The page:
News World Heartbreak as Sao Paulo fire rescue thwarted as 25-storey building collapses
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Heartbreak as Sao Paulo fire rescue thwarted as 25-storey building collapses

sao paulo fire
Several hundred squatters were believed to have been living in the building. Photo: AP
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At least one person is dead and several are missing after a 25-storey abandoned office building occupied by hundreds of squatters became engulfed in flames and collapsed in the centre of Brazil’s largest city Sao Paulo.

Some 400 people were registered as living in the building, which belonged to the government. 

Firefighter Diego Pereira da Silva Santos recounted how he and his colleagues just needed 30 seconds more to save a man from the burning building.

Mr Santos said fire fighters had thrown a rope with an improvised harness to a man hanging from the building in the city’s old downtown, and he had managed to secure his leg and shoulders.

But just as his team was ready to tug the man away, the building collapsed, pulling the man into a cloud of red-hot debris.

Authorities said victim is likely to have died, but were still searching for him.

As daylight emerged, firefighters and dogs were continuing to search the smoking rubble – some of which was still too hot to walk over – for the man’s body and any other victims. No firefighters were hurt.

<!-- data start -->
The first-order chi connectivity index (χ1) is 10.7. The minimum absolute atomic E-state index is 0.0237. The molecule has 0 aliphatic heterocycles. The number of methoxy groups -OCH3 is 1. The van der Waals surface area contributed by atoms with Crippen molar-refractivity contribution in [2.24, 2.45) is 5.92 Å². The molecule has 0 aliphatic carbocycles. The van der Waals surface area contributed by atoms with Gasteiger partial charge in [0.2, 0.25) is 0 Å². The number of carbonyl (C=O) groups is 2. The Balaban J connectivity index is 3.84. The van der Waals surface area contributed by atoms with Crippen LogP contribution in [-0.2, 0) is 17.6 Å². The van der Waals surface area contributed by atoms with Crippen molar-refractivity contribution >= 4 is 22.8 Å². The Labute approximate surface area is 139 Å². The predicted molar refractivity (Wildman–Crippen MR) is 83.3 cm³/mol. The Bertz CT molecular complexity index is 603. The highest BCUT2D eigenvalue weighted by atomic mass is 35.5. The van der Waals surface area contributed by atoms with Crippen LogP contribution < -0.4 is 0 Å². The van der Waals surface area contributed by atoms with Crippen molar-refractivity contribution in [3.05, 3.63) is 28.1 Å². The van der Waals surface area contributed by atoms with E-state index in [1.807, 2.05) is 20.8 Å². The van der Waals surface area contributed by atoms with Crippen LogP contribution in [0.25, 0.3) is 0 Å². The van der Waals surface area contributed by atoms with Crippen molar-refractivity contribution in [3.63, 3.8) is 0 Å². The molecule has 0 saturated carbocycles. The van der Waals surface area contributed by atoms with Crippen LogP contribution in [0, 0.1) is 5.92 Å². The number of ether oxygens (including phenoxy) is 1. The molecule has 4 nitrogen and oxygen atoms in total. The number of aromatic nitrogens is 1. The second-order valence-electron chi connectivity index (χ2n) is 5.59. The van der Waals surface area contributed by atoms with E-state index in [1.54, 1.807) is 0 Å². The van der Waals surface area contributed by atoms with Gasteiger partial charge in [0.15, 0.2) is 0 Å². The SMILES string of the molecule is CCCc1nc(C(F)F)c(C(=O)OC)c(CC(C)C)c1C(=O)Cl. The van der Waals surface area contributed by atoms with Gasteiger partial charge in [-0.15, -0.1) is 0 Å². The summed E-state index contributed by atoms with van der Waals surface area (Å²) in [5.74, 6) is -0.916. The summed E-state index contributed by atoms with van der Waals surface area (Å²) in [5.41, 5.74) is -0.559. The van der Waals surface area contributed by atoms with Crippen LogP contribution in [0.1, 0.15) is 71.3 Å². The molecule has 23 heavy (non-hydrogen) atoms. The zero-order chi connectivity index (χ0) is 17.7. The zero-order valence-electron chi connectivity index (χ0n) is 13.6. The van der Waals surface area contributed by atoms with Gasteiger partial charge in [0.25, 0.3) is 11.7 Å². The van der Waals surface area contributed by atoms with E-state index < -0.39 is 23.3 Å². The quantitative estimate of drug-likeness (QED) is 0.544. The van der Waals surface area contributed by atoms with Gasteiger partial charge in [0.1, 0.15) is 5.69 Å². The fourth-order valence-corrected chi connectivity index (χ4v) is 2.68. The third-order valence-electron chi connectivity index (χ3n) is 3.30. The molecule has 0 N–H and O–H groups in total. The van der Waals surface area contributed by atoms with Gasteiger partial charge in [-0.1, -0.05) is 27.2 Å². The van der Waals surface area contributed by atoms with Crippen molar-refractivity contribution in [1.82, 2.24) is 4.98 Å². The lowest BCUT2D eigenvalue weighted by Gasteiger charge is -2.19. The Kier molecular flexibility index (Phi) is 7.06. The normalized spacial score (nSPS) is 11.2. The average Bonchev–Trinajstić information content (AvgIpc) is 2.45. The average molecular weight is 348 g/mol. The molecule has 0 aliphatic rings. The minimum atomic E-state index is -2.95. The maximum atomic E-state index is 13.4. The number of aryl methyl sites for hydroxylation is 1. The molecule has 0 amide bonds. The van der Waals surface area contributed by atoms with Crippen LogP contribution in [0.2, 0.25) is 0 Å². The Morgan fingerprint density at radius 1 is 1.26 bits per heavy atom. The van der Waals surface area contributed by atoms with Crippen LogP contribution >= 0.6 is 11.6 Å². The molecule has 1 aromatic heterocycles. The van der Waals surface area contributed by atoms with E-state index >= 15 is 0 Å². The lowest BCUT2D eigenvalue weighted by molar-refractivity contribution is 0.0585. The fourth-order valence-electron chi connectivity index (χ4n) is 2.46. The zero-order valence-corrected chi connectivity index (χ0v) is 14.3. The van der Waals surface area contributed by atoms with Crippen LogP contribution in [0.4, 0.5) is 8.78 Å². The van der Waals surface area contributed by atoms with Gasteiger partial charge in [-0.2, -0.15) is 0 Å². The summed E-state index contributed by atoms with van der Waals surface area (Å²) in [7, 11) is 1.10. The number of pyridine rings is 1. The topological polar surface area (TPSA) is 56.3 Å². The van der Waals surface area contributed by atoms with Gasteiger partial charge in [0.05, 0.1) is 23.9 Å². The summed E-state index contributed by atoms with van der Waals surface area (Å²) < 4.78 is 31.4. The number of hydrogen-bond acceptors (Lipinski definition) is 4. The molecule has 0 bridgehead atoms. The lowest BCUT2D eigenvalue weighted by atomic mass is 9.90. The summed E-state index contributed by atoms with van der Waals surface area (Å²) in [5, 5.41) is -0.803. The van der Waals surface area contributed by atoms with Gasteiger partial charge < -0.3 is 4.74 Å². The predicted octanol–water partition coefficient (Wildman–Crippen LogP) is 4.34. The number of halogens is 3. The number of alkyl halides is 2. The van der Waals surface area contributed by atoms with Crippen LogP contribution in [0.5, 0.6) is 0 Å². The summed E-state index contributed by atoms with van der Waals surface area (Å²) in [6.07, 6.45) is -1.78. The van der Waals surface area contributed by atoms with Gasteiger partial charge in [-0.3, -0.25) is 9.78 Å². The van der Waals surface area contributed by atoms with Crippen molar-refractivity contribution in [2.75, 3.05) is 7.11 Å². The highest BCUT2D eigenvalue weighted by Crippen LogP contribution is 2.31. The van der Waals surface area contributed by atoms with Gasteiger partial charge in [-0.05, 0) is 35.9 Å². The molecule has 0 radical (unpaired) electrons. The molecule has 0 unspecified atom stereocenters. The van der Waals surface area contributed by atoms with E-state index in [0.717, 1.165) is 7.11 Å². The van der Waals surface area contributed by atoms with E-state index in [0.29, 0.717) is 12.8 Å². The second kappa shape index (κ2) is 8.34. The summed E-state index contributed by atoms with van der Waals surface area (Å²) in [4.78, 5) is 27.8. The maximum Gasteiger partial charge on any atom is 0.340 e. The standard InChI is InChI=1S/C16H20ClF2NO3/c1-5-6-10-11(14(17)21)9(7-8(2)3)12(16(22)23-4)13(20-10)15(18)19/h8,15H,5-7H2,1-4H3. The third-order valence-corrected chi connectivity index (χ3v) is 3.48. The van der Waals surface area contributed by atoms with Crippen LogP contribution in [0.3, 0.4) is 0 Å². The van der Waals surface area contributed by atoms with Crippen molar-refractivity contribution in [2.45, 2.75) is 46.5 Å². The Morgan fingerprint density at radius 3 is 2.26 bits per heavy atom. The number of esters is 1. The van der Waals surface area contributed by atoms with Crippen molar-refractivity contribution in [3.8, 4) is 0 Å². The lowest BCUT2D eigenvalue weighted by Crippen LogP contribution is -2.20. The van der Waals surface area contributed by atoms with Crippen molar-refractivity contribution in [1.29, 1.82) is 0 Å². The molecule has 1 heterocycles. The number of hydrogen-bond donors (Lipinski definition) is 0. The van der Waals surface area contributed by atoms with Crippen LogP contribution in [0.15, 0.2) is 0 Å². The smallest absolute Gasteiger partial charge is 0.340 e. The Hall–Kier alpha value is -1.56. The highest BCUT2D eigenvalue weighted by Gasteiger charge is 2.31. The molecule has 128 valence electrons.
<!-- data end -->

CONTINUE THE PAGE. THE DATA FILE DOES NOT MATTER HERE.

An adjacent building caught fire, but was evacuated and no one was injured. That blaze was brought under control relatively quickly, Sao Paulo Fire Brigade Lieutenant Andre Elias told Globo TV.

The building, a former federal police headquarters occupied by squatters for the past seven years, caught fire around 1.30am local time Tuesday and firefighters worked to evacuate people.

Less than two hours later, the collapsed. The cause of the fire is under investigation.

“Of course, it’s impossible to not be emotional,” Mr Santos later told reporters of the thwarted rescue.

“It was a victim, it was a person who needed help, who shouted for help,” he said.

Mr Santos described how he and his team climbed onto the roof of a neighbouring building – using axes to gain entry.

He said he urged the man to be calm, to look only at the firefighters, to try to ignore the blazing heat coming from the fire.

“He was secured, he was ready,” Santos said. “The problem was the building collapsed and the amount of rubble and hot embers that fell on him.”

The fire is sure to put a spotlight on occupations of other abandoned buildings in Brazil’s biggest city.

The occupations are often led by highly organised fair-housing groups that run the dwellings like regular apartment buildings, with doormen and residents paying monthly fees. Others are less formal and more precarious.

Mayor Bruno Covas ordered civil defence authorities to evaluate the approximately 70 other occupied buildings in the city.

“There is not even a minimal condition for people to live in there,” Sao Paulo state governor Marcio Franca said.

“People live there in desperation. This was a tragedy foretold.”

Mr Covas, told reporters the state government had offered to provide housing for the displaced families, and Brazil’s President Michel Temer also offered federal assistance during a visit to the site.

Mr Temer, a deeply unpopular president because of various corruption scandals and attempts to reduce Brazil’s relatively expansive welfare net, was forced to leave the scene quickly amid jeers from some of the displaced residents.

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